Global governance is constructed by both public and private actors. Governments have created international institutions and transgovernmental networks; companies have established self-regulatory structures; civil society and business organizations have been active in norm-setting and monitoring. They have joined forces in various hybrid organizations, which collaborate and compete with each other, and all perform functions in the many regulatory spaces that include institutions and actors of various origins. At the same time, many privately-created bodies claim to provide public goods, while many institutions of public origin are criticized for pursuing private gains or for being strongly influenced by private interests. As a result, the boundaries between public and private in global governance have become blurred, and the classical public/private distinction – central to structuring our understanding of domestic government – is under increasing pressure. On this background, the 2015 Barcelona Workshop on Global Governance asks how ‘the public’ and ‘the private’ are related in current structures of global governance.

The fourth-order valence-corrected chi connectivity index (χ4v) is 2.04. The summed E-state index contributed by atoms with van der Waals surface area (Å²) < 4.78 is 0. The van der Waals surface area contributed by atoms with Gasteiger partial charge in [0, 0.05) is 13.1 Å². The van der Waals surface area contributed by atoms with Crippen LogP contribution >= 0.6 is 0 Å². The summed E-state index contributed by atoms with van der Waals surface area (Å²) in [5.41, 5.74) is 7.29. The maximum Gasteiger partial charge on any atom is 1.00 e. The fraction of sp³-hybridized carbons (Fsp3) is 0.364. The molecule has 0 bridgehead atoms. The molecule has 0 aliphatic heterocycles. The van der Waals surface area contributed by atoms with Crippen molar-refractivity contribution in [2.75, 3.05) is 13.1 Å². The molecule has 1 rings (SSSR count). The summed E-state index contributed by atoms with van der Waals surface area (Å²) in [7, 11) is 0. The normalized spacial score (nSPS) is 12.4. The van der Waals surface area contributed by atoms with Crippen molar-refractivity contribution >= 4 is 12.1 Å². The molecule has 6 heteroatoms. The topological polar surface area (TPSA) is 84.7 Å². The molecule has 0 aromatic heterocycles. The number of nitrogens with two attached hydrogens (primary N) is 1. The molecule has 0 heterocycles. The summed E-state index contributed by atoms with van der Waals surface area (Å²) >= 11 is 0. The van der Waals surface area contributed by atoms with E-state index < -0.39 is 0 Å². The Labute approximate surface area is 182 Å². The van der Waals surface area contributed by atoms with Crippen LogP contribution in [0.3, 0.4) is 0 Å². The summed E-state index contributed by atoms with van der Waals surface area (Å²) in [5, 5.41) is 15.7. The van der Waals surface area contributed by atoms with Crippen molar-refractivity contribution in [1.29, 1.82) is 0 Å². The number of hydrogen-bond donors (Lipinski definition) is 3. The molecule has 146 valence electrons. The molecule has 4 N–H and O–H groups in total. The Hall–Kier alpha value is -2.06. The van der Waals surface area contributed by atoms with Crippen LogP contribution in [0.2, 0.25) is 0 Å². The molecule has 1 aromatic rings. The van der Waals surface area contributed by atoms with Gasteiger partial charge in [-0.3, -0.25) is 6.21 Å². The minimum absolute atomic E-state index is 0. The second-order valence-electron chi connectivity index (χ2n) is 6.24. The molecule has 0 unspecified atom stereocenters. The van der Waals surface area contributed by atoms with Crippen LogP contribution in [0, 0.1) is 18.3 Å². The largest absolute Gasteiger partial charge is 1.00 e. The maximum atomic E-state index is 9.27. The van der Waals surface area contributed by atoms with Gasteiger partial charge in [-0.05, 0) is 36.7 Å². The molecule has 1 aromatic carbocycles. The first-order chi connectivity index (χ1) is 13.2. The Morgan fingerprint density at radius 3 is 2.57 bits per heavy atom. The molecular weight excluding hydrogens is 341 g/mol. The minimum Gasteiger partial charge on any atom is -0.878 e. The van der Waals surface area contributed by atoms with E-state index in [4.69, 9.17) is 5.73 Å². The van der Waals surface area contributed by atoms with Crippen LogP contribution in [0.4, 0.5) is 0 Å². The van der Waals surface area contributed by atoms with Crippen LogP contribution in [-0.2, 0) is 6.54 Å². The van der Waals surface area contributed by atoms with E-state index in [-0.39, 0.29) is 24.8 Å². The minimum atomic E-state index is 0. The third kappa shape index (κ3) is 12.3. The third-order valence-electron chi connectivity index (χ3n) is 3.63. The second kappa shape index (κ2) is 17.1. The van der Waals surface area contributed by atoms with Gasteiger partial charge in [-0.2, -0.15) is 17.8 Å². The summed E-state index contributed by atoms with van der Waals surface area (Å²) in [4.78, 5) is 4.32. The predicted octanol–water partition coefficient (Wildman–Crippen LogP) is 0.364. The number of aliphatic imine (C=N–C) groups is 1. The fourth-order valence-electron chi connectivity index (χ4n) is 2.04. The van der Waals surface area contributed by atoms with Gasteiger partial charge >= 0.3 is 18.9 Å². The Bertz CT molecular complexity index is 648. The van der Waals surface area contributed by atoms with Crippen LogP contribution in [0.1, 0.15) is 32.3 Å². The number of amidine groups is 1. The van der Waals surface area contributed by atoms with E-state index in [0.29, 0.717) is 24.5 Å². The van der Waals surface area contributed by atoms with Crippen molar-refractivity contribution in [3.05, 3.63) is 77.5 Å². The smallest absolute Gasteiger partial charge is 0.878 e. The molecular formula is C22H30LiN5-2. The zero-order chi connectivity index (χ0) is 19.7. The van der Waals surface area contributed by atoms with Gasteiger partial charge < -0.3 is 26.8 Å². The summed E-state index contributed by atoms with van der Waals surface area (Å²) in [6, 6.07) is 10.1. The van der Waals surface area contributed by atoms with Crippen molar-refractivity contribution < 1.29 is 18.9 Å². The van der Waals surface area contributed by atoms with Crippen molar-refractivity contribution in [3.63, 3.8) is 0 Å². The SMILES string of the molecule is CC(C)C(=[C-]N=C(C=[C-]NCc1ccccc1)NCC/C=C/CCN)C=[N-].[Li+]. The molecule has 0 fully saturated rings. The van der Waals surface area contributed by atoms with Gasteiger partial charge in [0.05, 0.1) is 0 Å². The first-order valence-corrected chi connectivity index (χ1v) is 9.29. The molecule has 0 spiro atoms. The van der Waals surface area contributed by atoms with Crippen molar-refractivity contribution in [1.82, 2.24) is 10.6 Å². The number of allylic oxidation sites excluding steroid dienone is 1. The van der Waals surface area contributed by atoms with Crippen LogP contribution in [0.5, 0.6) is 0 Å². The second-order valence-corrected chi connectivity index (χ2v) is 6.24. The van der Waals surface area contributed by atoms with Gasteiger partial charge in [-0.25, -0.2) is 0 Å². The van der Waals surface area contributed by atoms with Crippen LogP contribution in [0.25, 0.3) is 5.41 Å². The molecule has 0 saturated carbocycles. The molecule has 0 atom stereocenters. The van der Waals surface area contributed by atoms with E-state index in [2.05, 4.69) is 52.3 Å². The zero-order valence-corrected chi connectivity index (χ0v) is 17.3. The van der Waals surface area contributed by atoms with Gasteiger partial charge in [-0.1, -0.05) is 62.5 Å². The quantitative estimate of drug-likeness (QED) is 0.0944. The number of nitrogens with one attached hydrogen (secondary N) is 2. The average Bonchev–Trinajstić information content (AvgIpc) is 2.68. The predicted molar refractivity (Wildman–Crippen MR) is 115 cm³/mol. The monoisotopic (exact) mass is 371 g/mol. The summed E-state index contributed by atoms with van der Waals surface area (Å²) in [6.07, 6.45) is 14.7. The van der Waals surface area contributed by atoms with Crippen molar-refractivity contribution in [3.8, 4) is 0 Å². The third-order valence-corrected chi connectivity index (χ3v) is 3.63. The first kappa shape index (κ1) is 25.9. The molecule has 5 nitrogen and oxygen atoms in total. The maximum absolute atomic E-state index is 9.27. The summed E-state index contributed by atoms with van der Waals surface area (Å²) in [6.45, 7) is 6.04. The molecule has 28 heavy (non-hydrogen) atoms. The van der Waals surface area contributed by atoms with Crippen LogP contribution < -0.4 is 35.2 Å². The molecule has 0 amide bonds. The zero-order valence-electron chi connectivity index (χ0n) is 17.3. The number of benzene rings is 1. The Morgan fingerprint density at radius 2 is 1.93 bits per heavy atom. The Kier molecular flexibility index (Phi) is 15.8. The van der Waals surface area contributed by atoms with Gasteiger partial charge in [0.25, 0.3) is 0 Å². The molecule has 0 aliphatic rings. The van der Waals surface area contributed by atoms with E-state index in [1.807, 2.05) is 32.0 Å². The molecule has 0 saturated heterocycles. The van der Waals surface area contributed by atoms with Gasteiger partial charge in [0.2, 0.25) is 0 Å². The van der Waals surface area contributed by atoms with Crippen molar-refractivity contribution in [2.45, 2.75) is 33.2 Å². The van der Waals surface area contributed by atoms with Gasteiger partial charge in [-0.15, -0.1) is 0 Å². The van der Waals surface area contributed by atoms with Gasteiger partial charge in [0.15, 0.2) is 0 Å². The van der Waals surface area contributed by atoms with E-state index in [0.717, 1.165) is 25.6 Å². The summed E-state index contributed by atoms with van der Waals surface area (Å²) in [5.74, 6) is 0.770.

Tuesday, January 13, 2015
Workshop: The Public and the Private in Global Governance
Later this week, on January 15-16, 2015, IBEI and ESADE will host the 2015 Barcelona Workshop on Global Governance. The topic is: "The Public and the Private in Global Governance." The workshop brings together an interdisciplinary group of scholars; speakers include Andrew Hurrell (Univ. of Oxford), Benedict Kingsbury (New York Univ.) and Jonas Tallberg (Stockholm Univ.). More information (including on how to register) can be found here; the program is here. Here's the idea: